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COM Port arbitration.

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Hi

The DUT (device under test) is connected with computer through USB interface. The device manger shows the COM port assigned to the DUT. Its working fine.

Issue is when we connect new DUT, new COM port is assigned in device manager. The previous COM is inactive now.

We have to test several number of boards with USB interface and the COM port assigned is getting incremented.

How to stop this arbitration of COM port.?

 

Sajeesh_0-1617180207042.png

 

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This has come up before, so if you do a deep enough search of the forums, you'll find the solution.

 

It is a feature of Windows where any given new device is given a particular comport number and Windows will remember that based on the device's identification number.  I know I've also seen it do this when I move the same USB/RS-232 serial port adapter to a different USB port.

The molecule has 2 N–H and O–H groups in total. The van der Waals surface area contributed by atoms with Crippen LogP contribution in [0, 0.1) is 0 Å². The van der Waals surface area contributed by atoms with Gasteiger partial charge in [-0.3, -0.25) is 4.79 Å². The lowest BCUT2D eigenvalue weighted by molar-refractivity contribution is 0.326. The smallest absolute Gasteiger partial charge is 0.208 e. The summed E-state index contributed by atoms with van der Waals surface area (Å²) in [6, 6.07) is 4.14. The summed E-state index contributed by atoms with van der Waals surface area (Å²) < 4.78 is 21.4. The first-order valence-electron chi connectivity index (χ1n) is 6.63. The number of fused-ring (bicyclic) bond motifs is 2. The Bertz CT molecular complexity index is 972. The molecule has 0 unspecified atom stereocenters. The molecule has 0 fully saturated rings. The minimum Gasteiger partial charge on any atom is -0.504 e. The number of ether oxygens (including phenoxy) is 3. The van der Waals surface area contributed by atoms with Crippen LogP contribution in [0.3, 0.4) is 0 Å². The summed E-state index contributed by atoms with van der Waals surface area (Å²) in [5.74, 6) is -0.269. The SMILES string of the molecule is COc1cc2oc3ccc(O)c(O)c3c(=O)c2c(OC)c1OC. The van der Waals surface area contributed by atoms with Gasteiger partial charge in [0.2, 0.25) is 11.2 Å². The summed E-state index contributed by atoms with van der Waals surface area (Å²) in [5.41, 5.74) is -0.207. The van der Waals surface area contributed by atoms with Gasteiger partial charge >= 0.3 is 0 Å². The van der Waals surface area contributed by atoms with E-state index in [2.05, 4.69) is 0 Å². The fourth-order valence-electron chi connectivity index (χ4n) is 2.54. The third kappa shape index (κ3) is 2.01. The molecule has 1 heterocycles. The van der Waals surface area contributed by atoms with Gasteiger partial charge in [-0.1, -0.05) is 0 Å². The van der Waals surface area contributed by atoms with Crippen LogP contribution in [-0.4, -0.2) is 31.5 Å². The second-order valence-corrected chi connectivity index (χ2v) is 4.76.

There is a process you can do within Windows to have it remove previous comport number allocations.  You'll have to search the forums or google that for yourself.  I don't know if there is a way to automate that cleanup process or if it is something you'll have to do manually from time to time.

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As Ravens Fan was saying this is a WINDOWS "feature" not a LabVIEW issue...

 

All you can do is manually clear the "ports in use" 

 

In Windows Device Manager

  1. Under "View" check the "Show Hidden Devices" box
  2. In the Ports (COM & LPT) section you will now see every Com port that has been ever been assigned by Windows
  3. Right click on each one and select "Uninstall device"
  4. That will free up that Com Port number to be used again

dvCapture.PNG

 

The person that can figure out how to make LabVIEW do this would be my hero

 

MORE: Have you considered using LabVIEW to search the available Com ports for the UUT?